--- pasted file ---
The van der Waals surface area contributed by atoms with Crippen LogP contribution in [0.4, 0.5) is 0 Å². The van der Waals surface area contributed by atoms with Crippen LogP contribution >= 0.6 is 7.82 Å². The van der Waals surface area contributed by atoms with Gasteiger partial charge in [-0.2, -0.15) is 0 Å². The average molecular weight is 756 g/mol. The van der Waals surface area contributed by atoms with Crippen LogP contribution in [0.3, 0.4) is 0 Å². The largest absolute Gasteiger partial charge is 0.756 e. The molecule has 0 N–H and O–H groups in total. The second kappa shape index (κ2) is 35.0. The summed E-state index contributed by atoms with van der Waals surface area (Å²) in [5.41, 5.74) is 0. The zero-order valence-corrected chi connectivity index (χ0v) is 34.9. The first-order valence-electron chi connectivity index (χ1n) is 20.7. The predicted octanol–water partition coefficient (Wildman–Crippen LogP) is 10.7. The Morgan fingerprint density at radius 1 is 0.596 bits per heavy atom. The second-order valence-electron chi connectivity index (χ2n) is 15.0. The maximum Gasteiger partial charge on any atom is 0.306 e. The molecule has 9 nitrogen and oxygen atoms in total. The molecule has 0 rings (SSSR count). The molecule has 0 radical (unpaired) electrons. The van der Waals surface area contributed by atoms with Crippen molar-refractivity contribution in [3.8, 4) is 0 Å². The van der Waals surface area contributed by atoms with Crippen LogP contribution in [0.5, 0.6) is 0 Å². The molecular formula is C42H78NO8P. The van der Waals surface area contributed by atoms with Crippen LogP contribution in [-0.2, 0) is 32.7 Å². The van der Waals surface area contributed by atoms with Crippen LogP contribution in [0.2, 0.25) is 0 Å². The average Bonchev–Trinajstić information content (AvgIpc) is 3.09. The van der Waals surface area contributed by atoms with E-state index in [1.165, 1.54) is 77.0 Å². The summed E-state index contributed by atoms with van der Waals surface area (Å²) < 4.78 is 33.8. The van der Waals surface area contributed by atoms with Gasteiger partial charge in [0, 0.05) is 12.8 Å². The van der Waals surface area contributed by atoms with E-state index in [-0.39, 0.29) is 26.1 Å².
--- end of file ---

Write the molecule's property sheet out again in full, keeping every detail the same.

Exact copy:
The van der Waals surface area contributed by atoms with Crippen LogP contribution in [0.4, 0.5) is 0 Å². The van der Waals surface area contributed by atoms with Crippen LogP contribution >= 0.6 is 7.82 Å². The van der Waals surface area contributed by atoms with Gasteiger partial charge in [-0.2, -0.15) is 0 Å². The average molecular weight is 756 g/mol. The van der Waals surface area contributed by atoms with Crippen LogP contribution in [0.3, 0.4) is 0 Å². The largest absolute Gasteiger partial charge is 0.756 e. The molecule has 0 N–H and O–H groups in total. The second kappa shape index (κ2) is 35.0. The summed E-state index contributed by atoms with van der Waals surface area (Å²) in [5.41, 5.74) is 0. The zero-order valence-corrected chi connectivity index (χ0v) is 34.9. The first-order valence-electron chi connectivity index (χ1n) is 20.7. The predicted octanol–water partition coefficient (Wildman–Crippen LogP) is 10.7. The Morgan fingerprint density at radius 1 is 0.596 bits per heavy atom. The second-order valence-electron chi connectivity index (χ2n) is 15.0. The maximum Gasteiger partial charge on any atom is 0.306 e. The molecule has 9 nitrogen and oxygen atoms in total. The molecule has 0 rings (SSSR count). The molecule has 0 radical (unpaired) electrons. The van der Waals surface area contributed by atoms with Crippen molar-refractivity contribution in [3.8, 4) is 0 Å². The van der Waals surface area contributed by atoms with Crippen LogP contribution in [0.5, 0.6) is 0 Å². The molecular formula is C42H78NO8P. The van der Waals surface area contributed by atoms with Crippen LogP contribution in [-0.2, 0) is 32.7 Å². The van der Waals surface area contributed by atoms with Crippen LogP contribution in [0.2, 0.25) is 0 Å². The average Bonchev–Trinajstić information content (AvgIpc) is 3.09. The van der Waals surface area contributed by atoms with E-state index in [1.165, 1.54) is 77.0 Å². The summed E-state index contributed by atoms with van der Waals surface area (Å²) < 4.78 is 33.8. The van der Waals surface area contributed by atoms with Gasteiger partial charge in [0, 0.05) is 12.8 Å². The van der Waals surface area contributed by atoms with E-state index in [-0.39, 0.29) is 26.1 Å².